"It was the best of times, it was the worst of times, it was the age of wisdom, it was the age of foolishness, it was the epoch of belief, it was the epoch of incredulity, it was the season of light, it was the season of darkness, it was the spring of hope, it was the winter of despair."
-Charles Dickens, A Tale of Two Cities
Going with a Dickensian quote might be a little dramatic, but Ian Kinsler provided observers of the Detroit Tigers with a distinct tale of two seasons offensively that played a major role in how the Tigers lineup shaped up throughout the 2014 campaign.
Kinsler came aboard from the Texas Rangers in the stunning Prince Fielder trade late in 2013. It was Dave Dombrowski's opening gambit in re-shaping the club that lost in frustrating fashion in the 2013 ALCS to the eventual world champions, the Boston Red Sox.
Kinsler was brought in as part of a makeover Dombrowski launched to add speed and defense to a club that lacked both qualities. That is exactly what Kinsler went on to provide throughout the 2014 campaign to varying degrees. Kinsler appeared in 161 games as well, continuing a common trait among Dombrowski acquisitions: durability.
The First Half Surge
Simply put, Kinsler rampaged through the first half of the season offensively. He ended the first half with a tasty slashline of .303/.337/.470 and 39 extra-base hits for an OPS+ of 127 . He was quickly becoming a fan favorite in Detroit and a rock solid presence at the top of the Tigers lineup. Kinsler also flashed tremendous glovework in consistent fashion, one trait that would find actually carry through into the second half.
Kinsler's ability to hit for extra-base power was great boost to a Tigers lineup that was struggling to settle on a player to partner with Kinsler at the top of the order. Austin Jackson, Rajai Davis, and Torii Hunter were all shuttled into and out of the two spots with Kinsler directly in front of Miguel Cabrera as the Tigers searched for a comfortable fit. Kinsler may not have been drawing many walks, but he was hitting for a high enough batting average with power to make up for the lack of free passes. Then the All-Star Break happened.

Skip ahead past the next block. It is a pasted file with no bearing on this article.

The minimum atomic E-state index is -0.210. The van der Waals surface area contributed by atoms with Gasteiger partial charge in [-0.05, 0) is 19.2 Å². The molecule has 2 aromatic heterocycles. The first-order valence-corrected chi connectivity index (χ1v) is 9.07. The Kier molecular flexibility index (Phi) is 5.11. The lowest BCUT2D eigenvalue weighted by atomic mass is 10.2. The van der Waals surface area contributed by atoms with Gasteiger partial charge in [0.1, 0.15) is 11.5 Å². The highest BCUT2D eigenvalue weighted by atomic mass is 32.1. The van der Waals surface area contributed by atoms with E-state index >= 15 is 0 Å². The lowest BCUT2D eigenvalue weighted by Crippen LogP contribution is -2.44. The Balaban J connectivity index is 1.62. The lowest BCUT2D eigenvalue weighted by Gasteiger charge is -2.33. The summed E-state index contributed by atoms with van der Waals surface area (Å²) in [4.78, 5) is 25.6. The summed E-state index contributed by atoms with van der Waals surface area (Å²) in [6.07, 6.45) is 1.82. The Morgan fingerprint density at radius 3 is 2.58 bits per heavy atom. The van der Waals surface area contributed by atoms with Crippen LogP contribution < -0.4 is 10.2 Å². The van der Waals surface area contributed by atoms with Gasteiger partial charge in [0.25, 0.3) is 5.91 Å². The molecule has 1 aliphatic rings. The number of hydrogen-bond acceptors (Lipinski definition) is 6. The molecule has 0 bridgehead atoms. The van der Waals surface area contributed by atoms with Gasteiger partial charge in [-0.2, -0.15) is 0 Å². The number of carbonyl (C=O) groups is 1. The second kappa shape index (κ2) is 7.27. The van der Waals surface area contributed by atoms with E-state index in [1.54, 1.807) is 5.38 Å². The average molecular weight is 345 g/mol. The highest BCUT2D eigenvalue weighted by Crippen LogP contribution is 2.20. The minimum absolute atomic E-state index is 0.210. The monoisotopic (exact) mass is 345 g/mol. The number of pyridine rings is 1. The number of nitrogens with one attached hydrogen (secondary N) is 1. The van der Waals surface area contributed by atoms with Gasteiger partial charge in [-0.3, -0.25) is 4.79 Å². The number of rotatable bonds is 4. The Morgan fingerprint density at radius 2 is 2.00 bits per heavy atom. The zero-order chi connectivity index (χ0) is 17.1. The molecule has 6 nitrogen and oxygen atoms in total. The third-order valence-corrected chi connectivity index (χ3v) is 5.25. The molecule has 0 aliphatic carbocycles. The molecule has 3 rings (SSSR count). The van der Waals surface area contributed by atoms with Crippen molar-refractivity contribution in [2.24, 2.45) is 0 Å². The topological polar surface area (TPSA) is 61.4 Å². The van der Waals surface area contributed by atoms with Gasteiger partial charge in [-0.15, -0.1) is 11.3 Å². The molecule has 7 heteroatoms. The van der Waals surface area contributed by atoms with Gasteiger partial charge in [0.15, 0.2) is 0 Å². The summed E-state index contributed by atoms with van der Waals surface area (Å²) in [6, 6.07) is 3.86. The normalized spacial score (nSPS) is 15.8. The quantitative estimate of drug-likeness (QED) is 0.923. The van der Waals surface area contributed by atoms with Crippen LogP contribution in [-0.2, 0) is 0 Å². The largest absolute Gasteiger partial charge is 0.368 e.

The Second Half Morass at the Plate
I don't know what Ian Kinsler did during the days he had off after appearing in the All Star Game at Target Field, but he should consider a new plan in 2015. He was "unjuvenated" offensively when he returned.
Kinsler, unfortunately, went into a very long bout of offensive doldrums in the second half. I'll readily admit to calling him "Captain Pop Up" fairly frequently (I'm not overly proud of this). His walk rate plummeted to a woeful 3.4 percent in the second half and a power swoon followed suit. Kinsler posted a very unsightly line of .239/.270/.357 (OPS+ 81) for the second half of the season.
The long stretches of no production from Kinsler took its toll on the Tigers lineup. Kinsler assumed the leadoff role almost full-time once Jackson was dealt in late July to the Seattle Mariners. Detroit's offensive run production fell by about a third of a run per game in the second half and plenty of that can be attributed to Kinsler in addition to the injury induced slumbers of Cabrera at points throughout the summer.